This work was supported by the U.S. National Science Foundation (NSF) Antarctic Earth Sciences program under award ANT-1343835 to Levy, Fountain, and W. B. Lyons.
Thermokarst -- Growth -- Antarctica -- McMurdo Dry Valleys, Glacier caves, Landscape changes -- Antarctica, Glaciers -- Climatic factors -- Arctic regions
Thermokarst is a land surface lowered and disrupted by melting ground ice. Thermokarst is a major driver of landscape change in the Arctic, but has been considered to be a minor process in Antarctica. Here, we use ground-based and airborne LiDAR coupled with timelapse imaging and meteorological data to show that 1) thermokarst formation has accelerated in Garwood Valley, Antarctica; 2) the rate of thermokarst erosion is presently,10 times the average Holocene rate; and 3) the increased rate of thermokarst formation is driven most strongly by increasing insolation and sediment/albedo feedbacks. This suggests that sediment enhancement of insolation-driven melting may act similarly to expected increases in Antarctic air temperature (presently occurring along the Antarctic Peninsula), and may serve as a leading indicator of imminent landscape change in Antarctica that will generate thermokarst landforms similar to those in Arctic periglacial terrains.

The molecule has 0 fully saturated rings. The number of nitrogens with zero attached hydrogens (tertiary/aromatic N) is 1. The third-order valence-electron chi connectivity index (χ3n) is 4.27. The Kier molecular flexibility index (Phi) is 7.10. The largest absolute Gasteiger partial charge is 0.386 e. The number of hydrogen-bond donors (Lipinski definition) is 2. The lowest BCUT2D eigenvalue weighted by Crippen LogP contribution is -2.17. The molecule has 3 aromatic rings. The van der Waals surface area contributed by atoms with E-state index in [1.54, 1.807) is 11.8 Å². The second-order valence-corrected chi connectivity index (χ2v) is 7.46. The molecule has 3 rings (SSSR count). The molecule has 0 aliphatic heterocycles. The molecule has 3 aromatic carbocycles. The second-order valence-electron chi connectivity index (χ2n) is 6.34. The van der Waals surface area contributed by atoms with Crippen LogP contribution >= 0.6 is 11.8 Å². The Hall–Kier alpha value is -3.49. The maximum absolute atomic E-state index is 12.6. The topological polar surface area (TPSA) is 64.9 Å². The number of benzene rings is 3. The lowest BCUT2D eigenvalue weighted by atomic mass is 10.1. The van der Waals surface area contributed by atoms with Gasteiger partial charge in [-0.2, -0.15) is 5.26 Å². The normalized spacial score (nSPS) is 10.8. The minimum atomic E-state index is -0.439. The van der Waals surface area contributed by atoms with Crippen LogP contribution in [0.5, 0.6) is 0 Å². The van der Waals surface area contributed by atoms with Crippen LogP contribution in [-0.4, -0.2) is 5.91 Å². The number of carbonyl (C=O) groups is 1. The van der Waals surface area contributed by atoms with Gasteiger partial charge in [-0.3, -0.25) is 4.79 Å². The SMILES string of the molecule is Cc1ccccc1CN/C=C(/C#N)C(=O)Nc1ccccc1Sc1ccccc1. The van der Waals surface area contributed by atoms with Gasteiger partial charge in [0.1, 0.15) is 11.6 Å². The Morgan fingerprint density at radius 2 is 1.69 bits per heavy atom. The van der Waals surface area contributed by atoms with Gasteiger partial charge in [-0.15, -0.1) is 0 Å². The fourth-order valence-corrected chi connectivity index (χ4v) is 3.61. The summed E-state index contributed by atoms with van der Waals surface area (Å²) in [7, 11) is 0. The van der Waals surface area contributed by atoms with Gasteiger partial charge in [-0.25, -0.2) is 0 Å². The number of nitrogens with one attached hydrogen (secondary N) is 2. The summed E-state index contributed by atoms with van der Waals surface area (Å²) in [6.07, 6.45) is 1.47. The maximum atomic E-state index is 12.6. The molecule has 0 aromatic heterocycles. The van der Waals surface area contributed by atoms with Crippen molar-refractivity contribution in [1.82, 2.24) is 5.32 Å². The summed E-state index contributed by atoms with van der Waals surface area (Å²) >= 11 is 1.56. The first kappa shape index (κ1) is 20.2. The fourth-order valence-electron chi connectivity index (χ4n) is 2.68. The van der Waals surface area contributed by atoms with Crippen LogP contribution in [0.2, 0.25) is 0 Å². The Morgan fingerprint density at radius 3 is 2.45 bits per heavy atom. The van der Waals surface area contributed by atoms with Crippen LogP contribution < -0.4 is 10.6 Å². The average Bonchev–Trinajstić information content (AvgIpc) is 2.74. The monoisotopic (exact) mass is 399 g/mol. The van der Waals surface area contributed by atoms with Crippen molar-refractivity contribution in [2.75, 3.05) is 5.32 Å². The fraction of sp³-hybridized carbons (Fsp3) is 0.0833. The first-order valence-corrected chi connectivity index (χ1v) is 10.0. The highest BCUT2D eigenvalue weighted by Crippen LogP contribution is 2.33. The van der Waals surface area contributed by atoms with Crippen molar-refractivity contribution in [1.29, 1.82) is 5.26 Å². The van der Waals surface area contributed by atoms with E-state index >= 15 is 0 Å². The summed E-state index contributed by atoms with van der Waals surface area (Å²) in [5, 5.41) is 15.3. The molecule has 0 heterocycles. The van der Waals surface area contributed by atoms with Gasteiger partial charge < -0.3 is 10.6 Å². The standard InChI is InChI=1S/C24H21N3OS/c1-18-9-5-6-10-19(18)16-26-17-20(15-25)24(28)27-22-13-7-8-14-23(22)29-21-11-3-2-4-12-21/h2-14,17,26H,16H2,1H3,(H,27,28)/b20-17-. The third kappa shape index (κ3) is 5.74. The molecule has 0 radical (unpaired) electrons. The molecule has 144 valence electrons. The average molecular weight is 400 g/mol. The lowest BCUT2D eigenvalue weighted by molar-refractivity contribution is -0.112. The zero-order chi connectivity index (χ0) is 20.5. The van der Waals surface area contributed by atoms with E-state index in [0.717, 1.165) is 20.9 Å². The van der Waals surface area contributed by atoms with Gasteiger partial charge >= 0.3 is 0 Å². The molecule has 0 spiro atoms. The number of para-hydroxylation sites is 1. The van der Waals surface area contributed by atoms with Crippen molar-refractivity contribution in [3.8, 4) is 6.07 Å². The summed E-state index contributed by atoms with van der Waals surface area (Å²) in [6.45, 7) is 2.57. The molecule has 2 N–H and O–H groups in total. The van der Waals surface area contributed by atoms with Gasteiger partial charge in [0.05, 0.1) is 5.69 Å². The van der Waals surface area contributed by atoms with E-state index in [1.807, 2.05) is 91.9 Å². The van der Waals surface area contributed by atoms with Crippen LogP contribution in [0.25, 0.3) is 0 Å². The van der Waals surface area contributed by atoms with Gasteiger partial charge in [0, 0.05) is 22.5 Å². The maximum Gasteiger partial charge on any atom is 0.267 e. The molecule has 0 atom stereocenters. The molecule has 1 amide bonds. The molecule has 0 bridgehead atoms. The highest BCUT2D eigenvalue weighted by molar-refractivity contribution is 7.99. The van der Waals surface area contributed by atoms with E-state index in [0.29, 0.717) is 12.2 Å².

Levy, J.S.et al. Accelerated thermokarst formation in the McMurdo Dry Valleys, Antarctica. Sci. Rep. 3, 2269; DOI:10.1038/srep02269 (2013).